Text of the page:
- Ensure implementation of resolution 1894 includes disaggregated data by sex, and that strategies and operation plans articulate the different protection needs and responses of women and men.
- Ensure its own experts in the informal group on Protection of Civilians is familiar with the relevant elements of Women, Peace and Security resolutions 1325, 1820, 1888 and 1889 and their practical application.
Darfur / South Sudan / Sudan
The Council is expected to discuss a number of issues regarding the situation in Sudan, including preparations for the referenda, the situation in Darfur and progress of the Doha peace talks. In any action it takes, including in any outcome document, the Council is urged to:
- Request a report from UNMIS on preparations and actions taken to protect women and girls during the registration and campaign periods leading up to the Southern and Abyei referenda.
- Ensure that women are being meaningfully engaged in pre- and post-referendum discussions, that consultations with women are being prioritized, and that participation of women representatives in talks is being stressed.
- Stress the importance of strong support for women’s participation in the Popular Consultation processes in Blue Nile and Southern Kordofan states.
- Request information on actions taken around the protection of women and women’s participation in the upcoming elections in Southern Kordofan State.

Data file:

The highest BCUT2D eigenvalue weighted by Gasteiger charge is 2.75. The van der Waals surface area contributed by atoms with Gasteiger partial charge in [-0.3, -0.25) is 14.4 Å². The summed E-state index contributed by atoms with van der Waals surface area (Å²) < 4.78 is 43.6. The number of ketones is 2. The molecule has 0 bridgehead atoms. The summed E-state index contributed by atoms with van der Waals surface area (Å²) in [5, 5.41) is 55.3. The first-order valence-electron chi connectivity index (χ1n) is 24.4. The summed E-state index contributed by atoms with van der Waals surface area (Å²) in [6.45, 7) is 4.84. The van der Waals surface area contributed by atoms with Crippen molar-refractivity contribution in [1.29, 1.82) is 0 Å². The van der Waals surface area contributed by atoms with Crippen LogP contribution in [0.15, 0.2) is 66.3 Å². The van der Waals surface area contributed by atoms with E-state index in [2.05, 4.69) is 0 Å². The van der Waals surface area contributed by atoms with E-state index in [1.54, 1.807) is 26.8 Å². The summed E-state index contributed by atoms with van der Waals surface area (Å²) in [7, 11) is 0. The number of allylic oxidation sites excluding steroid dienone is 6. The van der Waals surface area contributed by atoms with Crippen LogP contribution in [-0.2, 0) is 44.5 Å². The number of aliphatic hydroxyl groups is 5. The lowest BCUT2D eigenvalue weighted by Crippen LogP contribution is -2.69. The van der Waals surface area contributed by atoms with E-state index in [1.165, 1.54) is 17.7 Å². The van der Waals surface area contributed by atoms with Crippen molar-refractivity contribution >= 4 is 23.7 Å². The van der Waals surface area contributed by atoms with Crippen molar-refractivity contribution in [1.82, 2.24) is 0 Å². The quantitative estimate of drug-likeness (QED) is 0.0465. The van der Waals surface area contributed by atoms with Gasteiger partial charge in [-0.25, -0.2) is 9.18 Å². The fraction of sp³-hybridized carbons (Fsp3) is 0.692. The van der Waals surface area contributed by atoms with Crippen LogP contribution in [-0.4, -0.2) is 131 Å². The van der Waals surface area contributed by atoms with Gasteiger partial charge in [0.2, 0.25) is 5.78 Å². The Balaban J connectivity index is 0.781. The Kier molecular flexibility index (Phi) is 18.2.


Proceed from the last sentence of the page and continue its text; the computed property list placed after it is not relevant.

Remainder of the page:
- Stress to the Chief Mediator and the Joint Mediation Support Team that concrete action should be taken to ensure women’s substantive participation in the Doha talks.
- For Doha, the Security Council should request that the texts of the agreement currently being discussed are reviewed by a senior gender expert, potentially provided by the UN Mediation Support Unit.
The Security Council is preparing for a mission to Timor-Leste at the end of November. As per the Security Council’s stated intention in SCR 1325 OP15, this mission should include meeting with women’s rights organizations. Specifically, local women’s rights defenders should be substantively consulted during the mission, and their concerns are reflected in the mission report and in future Security Council action in Timor-Leste.
In October 2010, the Security Council marked the 10th Anniversary of resolution 1325 by adopting presidential statement S/PRST/2010/22 at the Open Debate on 25th October, 2010. At this debate, more than 70 Member States gave statements, many of which included commitments to implementing the resolution, and urged the Council to take steps to do the same. As recent research shows, and the Council acknowledges, full implementation of the Women, Peace and Security agenda necessitates a systematic and comprehensive approach. As the Council continues its work after the 10th Anniversary, it should strongly support the use of the global indicators on women, peace and security; it should establish and utilize good practice on Women, Peace and Security for all options in the Security Council toolbox; and it should continue to follow up on its requests in previous resolutions, including those in resolutions 1888 and 1889, particularly regarding ensuring accountability for violations of relevant international law.